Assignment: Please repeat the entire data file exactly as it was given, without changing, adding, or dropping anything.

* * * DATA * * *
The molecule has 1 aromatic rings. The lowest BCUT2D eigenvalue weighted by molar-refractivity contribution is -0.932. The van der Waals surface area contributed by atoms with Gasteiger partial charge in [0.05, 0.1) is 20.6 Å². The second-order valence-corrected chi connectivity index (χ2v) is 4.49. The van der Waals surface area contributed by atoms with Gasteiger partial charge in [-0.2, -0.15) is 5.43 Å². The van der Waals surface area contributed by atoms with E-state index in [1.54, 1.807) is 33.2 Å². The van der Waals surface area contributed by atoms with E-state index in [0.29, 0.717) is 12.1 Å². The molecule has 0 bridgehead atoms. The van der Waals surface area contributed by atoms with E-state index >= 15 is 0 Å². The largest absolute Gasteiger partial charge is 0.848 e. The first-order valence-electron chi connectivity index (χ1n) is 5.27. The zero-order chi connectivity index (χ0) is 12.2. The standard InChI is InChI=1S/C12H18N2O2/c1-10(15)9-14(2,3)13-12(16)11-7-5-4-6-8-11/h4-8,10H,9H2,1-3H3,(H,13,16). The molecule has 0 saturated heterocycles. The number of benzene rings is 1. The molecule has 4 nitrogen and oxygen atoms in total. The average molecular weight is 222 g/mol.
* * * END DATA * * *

The molecule has 1 aromatic rings. The lowest BCUT2D eigenvalue weighted by molar-refractivity contribution is -0.932. The van der Waals surface area contributed by atoms with Gasteiger partial charge in [0.05, 0.1) is 20.6 Å². The second-order valence-corrected chi connectivity index (χ2v) is 4.49. The van der Waals surface area contributed by atoms with Gasteiger partial charge in [-0.2, -0.15) is 5.43 Å². The van der Waals surface area contributed by atoms with E-state index in [1.54, 1.807) is 33.2 Å². The van der Waals surface area contributed by atoms with E-state index in [0.29, 0.717) is 12.1 Å². The molecule has 0 bridgehead atoms. The van der Waals surface area contributed by atoms with E-state index >= 15 is 0 Å². The largest absolute Gasteiger partial charge is 0.848 e. The first-order valence-electron chi connectivity index (χ1n) is 5.27. The zero-order chi connectivity index (χ0) is 12.2. The standard InChI is InChI=1S/C12H18N2O2/c1-10(15)9-14(2,3)13-12(16)11-7-5-4-6-8-11/h4-8,10H,9H2,1-3H3,(H,13,16). The molecule has 0 saturated heterocycles. The number of benzene rings is 1. The molecule has 4 nitrogen and oxygen atoms in total. The average molecular weight is 222 g/mol.